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Wauwatosa school budget to increase levy 6.1%

Drop in state aid, two-year special collection drive rate up

Oct. 24, 2012

The Wauwatosa School Board approved a tax levy increase of 6.1 percent at its meeting this week.

The hike was propelled by a drop in state school aid and a temporary, two-year increase in collections to reimburse the district after it was forced to pay back taxes that the city had collected in error.

The levy rate based on equalized values will rise from $8.53 per $1,000 of valuation in 2011 to $9.05 in the 2012 budget. For the owner of a house valued at $250,000, the school portion of a property tax bill is estimated to rise from $2,133 in last year's budget to $2,263 in the new budget, an increase of $130.

The total levy will rise to $45.31 million for the school year, up from $42.70 million in 2011. The levy represents just more than half of total net expenditures in the total district budget, put at $82.89 million for the 2012-2013 school year. The budget includes the Recreation Department, which is part of the district.

The final approval of the budget amounts to a revision of an estimated budget approved in June, before the school year starts. Some factors are not known when the earlier budget is worked out, including the exact amount the district will receive from the state. That figure dropped 4.9 percent from last year to this, necessitating an increase in property tax collections of 3.57 percent.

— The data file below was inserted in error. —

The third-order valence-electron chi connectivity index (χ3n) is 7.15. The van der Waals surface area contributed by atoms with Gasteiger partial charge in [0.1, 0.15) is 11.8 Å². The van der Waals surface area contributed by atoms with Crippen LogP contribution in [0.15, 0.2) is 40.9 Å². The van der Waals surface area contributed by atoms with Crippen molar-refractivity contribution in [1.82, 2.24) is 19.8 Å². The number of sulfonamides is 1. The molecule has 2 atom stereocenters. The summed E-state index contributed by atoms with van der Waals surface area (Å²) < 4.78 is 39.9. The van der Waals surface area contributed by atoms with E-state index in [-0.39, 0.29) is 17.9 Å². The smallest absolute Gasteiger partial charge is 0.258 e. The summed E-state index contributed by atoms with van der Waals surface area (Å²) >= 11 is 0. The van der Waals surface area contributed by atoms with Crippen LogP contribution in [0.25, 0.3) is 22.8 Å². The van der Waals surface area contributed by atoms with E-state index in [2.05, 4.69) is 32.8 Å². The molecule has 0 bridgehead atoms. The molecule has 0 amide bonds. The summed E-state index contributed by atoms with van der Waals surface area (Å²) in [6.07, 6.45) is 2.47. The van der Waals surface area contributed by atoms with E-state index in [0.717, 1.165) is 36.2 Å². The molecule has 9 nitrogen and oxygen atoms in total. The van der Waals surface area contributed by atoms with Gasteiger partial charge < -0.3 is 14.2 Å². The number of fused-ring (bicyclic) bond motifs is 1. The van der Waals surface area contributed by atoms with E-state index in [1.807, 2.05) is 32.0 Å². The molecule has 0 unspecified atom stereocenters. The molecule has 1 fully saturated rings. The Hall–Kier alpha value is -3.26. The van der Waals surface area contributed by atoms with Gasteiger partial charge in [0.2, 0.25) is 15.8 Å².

A special, two-year property tax of a little more than 2.5 percent is added to the 3.57 percent to pay the district back for about $2 million it paid the city earlier this year after the city, for years, erroneously collected taxes on behalf of the school district and other entities from the Wheaton Franciscan health center at 201 N. Mayfair Road. In a state Supreme Court case, the health center was ruled a nonprofit and therefore tax exempt and entitled to a refund.

The budget includes a loss of 5.52 full-time equivalent teaching positions, for a total teaching staff of 551, serving a student population of 7,285, a number that's little changed since 2009-2010.

"What do we get for $80 million?" asked Superintendent Phil Ertl, when the financial presentation was done.

Ertl listed a number of initiatives, including an extra period of literacy instruction at the middle school level; a middle school STEM program at Longfellow and Whitman middle schools; increased summer school opportunities; sixth-grade Spanish at both middle schools; continued increase in the number of advanced placement course offerings, which serve an increasing number of students; and continued math and literacy coaching, among many other things.

Ongoing projects include revamping the science curriculum, technology upgrades in the district, continued opportunities for online classes, a proposed online charter school, and improved school facilities and athletic fields, to select a few things.

"We have no significant increase in class sizes or teacher load this year," Ertl said. Eighty percent of the budget pays "for people," salaries and benefits, Ertl said.

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